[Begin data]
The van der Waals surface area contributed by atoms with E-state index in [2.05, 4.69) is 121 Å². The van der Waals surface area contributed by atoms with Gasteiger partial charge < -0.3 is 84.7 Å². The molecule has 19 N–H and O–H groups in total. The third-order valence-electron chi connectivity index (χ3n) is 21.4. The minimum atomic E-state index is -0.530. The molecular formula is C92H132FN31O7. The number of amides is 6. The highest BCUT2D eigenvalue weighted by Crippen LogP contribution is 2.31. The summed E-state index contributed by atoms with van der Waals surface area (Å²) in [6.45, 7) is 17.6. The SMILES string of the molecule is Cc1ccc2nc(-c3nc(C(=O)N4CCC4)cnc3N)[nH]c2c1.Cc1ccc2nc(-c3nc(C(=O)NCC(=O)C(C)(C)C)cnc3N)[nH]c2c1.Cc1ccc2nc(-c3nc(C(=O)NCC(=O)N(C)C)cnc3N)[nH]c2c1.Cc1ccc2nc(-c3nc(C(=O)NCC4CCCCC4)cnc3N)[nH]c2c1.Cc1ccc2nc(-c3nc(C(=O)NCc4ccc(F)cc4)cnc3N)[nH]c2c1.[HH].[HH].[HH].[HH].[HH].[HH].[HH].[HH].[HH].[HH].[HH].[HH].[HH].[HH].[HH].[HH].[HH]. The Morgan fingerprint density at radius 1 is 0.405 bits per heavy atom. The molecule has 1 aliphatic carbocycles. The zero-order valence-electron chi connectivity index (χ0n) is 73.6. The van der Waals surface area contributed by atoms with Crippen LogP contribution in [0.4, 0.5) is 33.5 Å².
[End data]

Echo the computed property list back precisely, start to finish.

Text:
The van der Waals surface area contributed by atoms with E-state index in [2.05, 4.69) is 121 Å². The van der Waals surface area contributed by atoms with Gasteiger partial charge < -0.3 is 84.7 Å². The molecule has 19 N–H and O–H groups in total. The third-order valence-electron chi connectivity index (χ3n) is 21.4. The minimum atomic E-state index is -0.530. The molecular formula is C92H132FN31O7. The number of amides is 6. The highest BCUT2D eigenvalue weighted by Crippen LogP contribution is 2.31. The summed E-state index contributed by atoms with van der Waals surface area (Å²) in [6.45, 7) is 17.6. The SMILES string of the molecule is Cc1ccc2nc(-c3nc(C(=O)N4CCC4)cnc3N)[nH]c2c1.Cc1ccc2nc(-c3nc(C(=O)NCC(=O)C(C)(C)C)cnc3N)[nH]c2c1.Cc1ccc2nc(-c3nc(C(=O)NCC(=O)N(C)C)cnc3N)[nH]c2c1.Cc1ccc2nc(-c3nc(C(=O)NCC4CCCCC4)cnc3N)[nH]c2c1.Cc1ccc2nc(-c3nc(C(=O)NCc4ccc(F)cc4)cnc3N)[nH]c2c1.[HH].[HH].[HH].[HH].[HH].[HH].[HH].[HH].[HH].[HH].[HH].[HH].[HH].[HH].[HH].[HH].[HH]. The Morgan fingerprint density at radius 1 is 0.405 bits per heavy atom. The molecule has 1 aliphatic carbocycles. The zero-order valence-electron chi connectivity index (χ0n) is 73.6. The van der Waals surface area contributed by atoms with Crippen LogP contribution in [0.4, 0.5) is 33.5 Å².